Hyde Students Celebrate Black History “I learned that it’s not just for Black History Month, it’s about honoring the people before us.” – Quran Bell, 3rd grader. During this year’s Black History Month, Hyde students explored Black portraiture at the Smithsonian, attended weekly career panels, and paid tribute to Black role models through dedicated presentations and performances. Our elementary students put their detective skills to the test during their virtual tour of the Smithsonian’s National Portrait Gallery in Washington D.C. Alongside specially trained gallery educators, our young portrait detectives analyzed clues to learn more about historically significant African Americans. Using the National Portrait Gallery programming as a guide, and artist Kehinde Wiley as inspiration, our kids created their own portraits. Combined with Hyde’s programming, this Portrait Detectives Program at the National Portrait Gallery encouraged students to learn more about Black and Brown leaders who have shaped our nation through the power of portraiture. Hyde’s high school students celebrated Black History Month by attending weekly virtual career panels which featured panelists of color who exemplified excellence in many varying fields. Each panelist spoke about their experiences as a Black, Latinx, or Native American professional in the US and answered questions about their careers asked by Hyde’s high schoolers and student moderators. Armani Harris (‘22) reflected on the events when stating, “Something that stood out to me is when the panelists were telling their stories it spoke to me and it was telling me to just go out there and get it on my own without a handout.” As Armani suggests, each panelist offered invaluable advice which exemplified the power of perseverance within communities of color. Additionally, K-3 students and staff came together in a showcase to honor Black History Month by crafting book covers, magazines, videos, portraits, and speeches about their Black role models. Some of the figures included, Jackie Robinson, Barack Obama, Kobe Bryant, Harriet Tubman, Ruby Bridges, Michelle Obama, Mae Jemison, Bessie Col, Rosa Parks, and many more. We had performances from our very own Hyde Choir, Hip-hop Dance Club, Hyde Elementary Dance Company, and even a special guest appearance from DJ Kool Herc! Our students worked very hard on their projects and it was heartwarming to see how their love of learning, incredible creativity, and excellence shined throughout the showcase. Whether it be through career panels, a virtual museum tour, or a creative showcase, studying the legacies of Black and Brown icons during Black History Month through varying activities allowed our students to celebrate the power of BIPOC in unique and creative ways.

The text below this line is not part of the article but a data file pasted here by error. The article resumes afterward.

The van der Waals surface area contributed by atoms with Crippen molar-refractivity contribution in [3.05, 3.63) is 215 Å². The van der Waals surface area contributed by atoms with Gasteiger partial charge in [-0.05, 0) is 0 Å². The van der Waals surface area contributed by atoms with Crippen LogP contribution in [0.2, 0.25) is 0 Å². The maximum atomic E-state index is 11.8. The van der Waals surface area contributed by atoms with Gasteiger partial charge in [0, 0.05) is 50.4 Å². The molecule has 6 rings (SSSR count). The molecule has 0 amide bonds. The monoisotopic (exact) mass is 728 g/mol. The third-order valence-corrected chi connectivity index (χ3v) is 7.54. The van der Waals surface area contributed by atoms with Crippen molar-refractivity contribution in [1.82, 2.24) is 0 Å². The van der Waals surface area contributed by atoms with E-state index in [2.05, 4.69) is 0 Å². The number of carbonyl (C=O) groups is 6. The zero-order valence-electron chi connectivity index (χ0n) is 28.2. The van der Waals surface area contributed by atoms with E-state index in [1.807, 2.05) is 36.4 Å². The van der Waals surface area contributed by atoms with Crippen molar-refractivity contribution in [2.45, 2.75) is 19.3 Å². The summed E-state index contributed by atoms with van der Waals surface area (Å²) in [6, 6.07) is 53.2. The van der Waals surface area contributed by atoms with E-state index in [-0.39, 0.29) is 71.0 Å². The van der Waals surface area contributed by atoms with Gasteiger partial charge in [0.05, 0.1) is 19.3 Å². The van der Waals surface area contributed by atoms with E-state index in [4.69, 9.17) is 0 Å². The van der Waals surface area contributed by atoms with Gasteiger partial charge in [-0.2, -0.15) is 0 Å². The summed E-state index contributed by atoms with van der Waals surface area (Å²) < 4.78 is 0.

Students Get Inspired During COVID-19



1- Tianna Gutierrez, Acrylic on Canvas, Class of 2014, 2- Leah Burton, 10th Grade Tiger Scratchboard, 3- Dyanna Allen, 4- Meliza Mendez, 10th Grade, Assembling Oneself, Pencil & Colored Pencil, 5- Arianna Rijo, 9th Grade, Inktober: Fancy, Maleny Silva Pencil and Pen, 6- Oyiosa Ovenseri, 7- Smeraldyn Altamirano, 10th Grade, Story Scene Sculpture Model Magic; 8-Carmen Eder, 10th Grade, Quotation India Ink & Watercolor








illustrious Nothingness


Why do we hate, love, attempt to conquer others? We all, in our hearts, want to smother what’s blinding our eyes, but all over our ears. We adhere to this through what we call common sense. We hear fear, we need to control it. Through misplacing some of ourselves in prominence Equality never fed ivory the safety it needs, it always meant being lesser. They build border walls to drive fear away. Driven with hate, they sought to make feeling great something no other people can relate to. Seven-foot gates leave the shadows at bay Bittered by virtues of religion, “only white is seen at heaven’s gate.” Did it originate from the cross? The it is the nothingness that has been every division for mankind. And no, the cross didn’t form what we know as the background’s boss. Hope, no hope, what fractures is the anecdote of possibility across the mind. The ability to sign supreme, this was once a white man’s dream. Written down history tells us one tale. The bitter one who shed no pity will prevail. The colors we don’t see are the ones behind the overwhelming black and white. The transparent tears, sweat, sprayed by the MLK Books read in the night, prison bed, Detroit Red. Across the blue ocean, into the green, and all the land in between. Origin of man, lied kings and queens. Then, Mandela, a millennia later, fighting for the paper brown, all the way down. Then Harriet Tubman, rising up out of the dirt-filled ground. From this, came a black rose, risen through the newfound cement.